June 20, 2008
Cancer Care Hopes in Heart of the City
By HELEN HUNT; NICK COLIGAN
MEDICS want to create a world class cancer treatment centre in the heart of Liverpool.
The proposal is still at an early stage and hinges on a wide ranging review of cancer services due in the autumn.
But top doctors believe a change to the current set-up, in which thousands of Liverpool cancer patients have to travel to Bebington's Clatterbridge Centre for Oncology to be treated, is vital for the future.
The cancer death rates in Liverpool are one-third higher than the UK average, with the city and Knowsley recording greater mortality rates than the rest of Merseyside. The cancer death rate in Liverpool is 46% higher than that in London.
The planned rebuilding of the Royal next to its current city centre premises offers an opportunity to establish a world-class treatment and research centre, similar to Manchester's Christies, in the immediate future.
The Royal is already home to the Linda McCartney Centre, where breast cancer patients are assessed and treated.
Earlier this year, the NHS agreed to invest pounds 30m in new radiotherapy services in Liverpool, which Clatterbridge hope to spend on new facilities at the Royal and Fazakerley hospital.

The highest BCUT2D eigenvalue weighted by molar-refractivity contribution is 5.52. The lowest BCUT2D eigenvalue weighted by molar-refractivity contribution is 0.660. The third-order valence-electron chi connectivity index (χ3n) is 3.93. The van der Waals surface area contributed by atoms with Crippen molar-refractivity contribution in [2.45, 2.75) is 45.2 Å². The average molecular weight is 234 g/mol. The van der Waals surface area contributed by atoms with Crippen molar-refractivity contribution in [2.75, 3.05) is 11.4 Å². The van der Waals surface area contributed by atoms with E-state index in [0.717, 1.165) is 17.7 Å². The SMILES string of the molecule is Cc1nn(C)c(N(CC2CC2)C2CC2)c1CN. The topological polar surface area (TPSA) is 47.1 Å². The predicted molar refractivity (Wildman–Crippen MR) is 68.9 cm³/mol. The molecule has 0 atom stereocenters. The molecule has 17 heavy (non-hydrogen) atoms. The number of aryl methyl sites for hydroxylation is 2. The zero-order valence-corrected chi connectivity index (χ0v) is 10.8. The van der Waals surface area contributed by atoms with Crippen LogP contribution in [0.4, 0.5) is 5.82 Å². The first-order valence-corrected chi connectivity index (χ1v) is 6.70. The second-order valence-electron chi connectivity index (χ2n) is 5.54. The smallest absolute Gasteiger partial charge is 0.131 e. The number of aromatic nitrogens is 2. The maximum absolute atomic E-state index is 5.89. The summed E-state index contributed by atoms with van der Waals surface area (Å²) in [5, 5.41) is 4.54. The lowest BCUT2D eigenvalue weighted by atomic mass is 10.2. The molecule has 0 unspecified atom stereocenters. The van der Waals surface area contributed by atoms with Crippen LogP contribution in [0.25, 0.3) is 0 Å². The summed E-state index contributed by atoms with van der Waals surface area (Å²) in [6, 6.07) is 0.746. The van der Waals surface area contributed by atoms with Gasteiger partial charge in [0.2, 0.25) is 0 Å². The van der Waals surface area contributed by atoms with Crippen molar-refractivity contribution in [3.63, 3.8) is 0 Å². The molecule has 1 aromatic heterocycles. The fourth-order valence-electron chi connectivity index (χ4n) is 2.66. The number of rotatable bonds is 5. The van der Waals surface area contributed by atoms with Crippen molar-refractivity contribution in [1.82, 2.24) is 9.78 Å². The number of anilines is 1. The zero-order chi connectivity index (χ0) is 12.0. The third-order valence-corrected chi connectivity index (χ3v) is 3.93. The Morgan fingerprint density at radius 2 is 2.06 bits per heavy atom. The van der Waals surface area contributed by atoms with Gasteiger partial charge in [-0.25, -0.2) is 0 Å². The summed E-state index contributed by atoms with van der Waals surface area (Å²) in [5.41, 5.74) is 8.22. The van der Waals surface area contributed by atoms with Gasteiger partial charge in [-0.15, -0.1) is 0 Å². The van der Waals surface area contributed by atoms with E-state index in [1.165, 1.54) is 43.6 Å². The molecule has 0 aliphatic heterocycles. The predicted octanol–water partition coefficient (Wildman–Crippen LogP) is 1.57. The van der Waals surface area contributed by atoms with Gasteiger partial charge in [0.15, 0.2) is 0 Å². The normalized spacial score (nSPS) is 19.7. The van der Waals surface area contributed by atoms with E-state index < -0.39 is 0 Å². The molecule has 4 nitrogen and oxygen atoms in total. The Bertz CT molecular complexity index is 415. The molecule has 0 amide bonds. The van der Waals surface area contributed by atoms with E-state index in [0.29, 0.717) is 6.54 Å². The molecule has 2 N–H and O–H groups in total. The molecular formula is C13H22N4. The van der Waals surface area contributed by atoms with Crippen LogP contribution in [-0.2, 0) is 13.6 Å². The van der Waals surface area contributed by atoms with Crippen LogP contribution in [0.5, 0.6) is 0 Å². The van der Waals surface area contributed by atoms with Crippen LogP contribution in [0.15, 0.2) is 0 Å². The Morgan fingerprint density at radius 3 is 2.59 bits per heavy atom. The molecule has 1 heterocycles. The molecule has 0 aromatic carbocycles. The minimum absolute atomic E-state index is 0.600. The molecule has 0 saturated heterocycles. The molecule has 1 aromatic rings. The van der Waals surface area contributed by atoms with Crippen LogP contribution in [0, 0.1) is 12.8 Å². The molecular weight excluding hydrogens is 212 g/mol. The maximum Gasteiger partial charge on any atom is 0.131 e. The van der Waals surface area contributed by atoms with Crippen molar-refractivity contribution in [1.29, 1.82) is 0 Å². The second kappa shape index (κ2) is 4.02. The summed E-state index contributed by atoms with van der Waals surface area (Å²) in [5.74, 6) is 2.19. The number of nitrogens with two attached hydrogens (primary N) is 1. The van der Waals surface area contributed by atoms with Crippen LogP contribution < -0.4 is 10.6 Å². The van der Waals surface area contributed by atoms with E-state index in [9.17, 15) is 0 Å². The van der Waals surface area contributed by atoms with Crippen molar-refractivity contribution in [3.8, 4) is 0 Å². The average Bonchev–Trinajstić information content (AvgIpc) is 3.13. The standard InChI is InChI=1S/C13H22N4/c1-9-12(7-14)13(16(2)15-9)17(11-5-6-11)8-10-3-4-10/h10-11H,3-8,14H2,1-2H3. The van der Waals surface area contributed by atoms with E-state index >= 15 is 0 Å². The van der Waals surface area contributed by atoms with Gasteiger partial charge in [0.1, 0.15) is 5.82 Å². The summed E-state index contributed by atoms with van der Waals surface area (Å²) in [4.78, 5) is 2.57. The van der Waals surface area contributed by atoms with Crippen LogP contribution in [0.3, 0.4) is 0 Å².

The ECHO understands the proposals for a world class cancer treatment centre would enhance services at Clatterbridge, which is one of the country's largest cancer centres.
Merseyside and Cheshire Cancer Network (MCCN) is carrying out a review of services across the region, and city leaders have already been briefed on current issues.
An MCCN spokesman said: "In an effort to develop world-class cancer services, the NHS in Merseyside and Cheshire is in the very early stages of reviewing how and where patients who require chemotherapy and radiotherapy might receive their treatment in the future.
"The recommendations from the review will be presented to the MCCN in the autumn.
"Any proposed improvements following the review would, of course, be subject to full and thorough public consultation in due course."
Council leader Warren Bradley said: "We have hard evidence that Liverpool unfortunately does have a very high number of cancer deaths and we want to do all we can to not only make people aware, but bring about extra prevention to reduce the number of deaths.
"I welcome anything that can do that and the council will do what it can to work alongside this review."
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